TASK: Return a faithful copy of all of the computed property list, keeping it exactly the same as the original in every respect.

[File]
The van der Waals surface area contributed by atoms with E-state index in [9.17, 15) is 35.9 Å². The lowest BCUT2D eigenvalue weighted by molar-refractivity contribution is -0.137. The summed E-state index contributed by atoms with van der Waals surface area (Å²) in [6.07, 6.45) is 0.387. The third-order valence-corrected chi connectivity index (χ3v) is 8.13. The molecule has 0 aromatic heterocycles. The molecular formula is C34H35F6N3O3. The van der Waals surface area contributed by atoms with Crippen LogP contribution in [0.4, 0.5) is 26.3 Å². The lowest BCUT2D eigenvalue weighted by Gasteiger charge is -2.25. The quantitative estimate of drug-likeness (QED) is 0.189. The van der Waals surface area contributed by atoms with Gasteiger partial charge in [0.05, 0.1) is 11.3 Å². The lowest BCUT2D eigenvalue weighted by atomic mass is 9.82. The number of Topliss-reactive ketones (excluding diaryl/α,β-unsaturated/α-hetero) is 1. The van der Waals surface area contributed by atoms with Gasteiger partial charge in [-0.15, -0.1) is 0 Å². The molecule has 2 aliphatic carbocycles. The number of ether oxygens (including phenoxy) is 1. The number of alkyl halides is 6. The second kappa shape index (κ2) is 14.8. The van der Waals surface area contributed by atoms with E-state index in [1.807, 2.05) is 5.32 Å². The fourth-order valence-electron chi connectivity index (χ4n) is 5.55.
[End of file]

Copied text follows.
The van der Waals surface area contributed by atoms with E-state index in [9.17, 15) is 35.9 Å². The lowest BCUT2D eigenvalue weighted by molar-refractivity contribution is -0.137. The summed E-state index contributed by atoms with van der Waals surface area (Å²) in [6.07, 6.45) is 0.387. The third-order valence-corrected chi connectivity index (χ3v) is 8.13. The molecule has 0 aromatic heterocycles. The molecular formula is C34H35F6N3O3. The van der Waals surface area contributed by atoms with Crippen LogP contribution in [0.4, 0.5) is 26.3 Å². The lowest BCUT2D eigenvalue weighted by Gasteiger charge is -2.25. The quantitative estimate of drug-likeness (QED) is 0.189. The van der Waals surface area contributed by atoms with Gasteiger partial charge in [0.05, 0.1) is 11.3 Å². The lowest BCUT2D eigenvalue weighted by atomic mass is 9.82. The number of Topliss-reactive ketones (excluding diaryl/α,β-unsaturated/α-hetero) is 1. The van der Waals surface area contributed by atoms with Gasteiger partial charge in [-0.15, -0.1) is 0 Å². The molecule has 2 aliphatic carbocycles. The number of ether oxygens (including phenoxy) is 1. The number of alkyl halides is 6. The second kappa shape index (κ2) is 14.8. The van der Waals surface area contributed by atoms with E-state index in [1.807, 2.05) is 5.32 Å². The fourth-order valence-electron chi connectivity index (χ4n) is 5.55.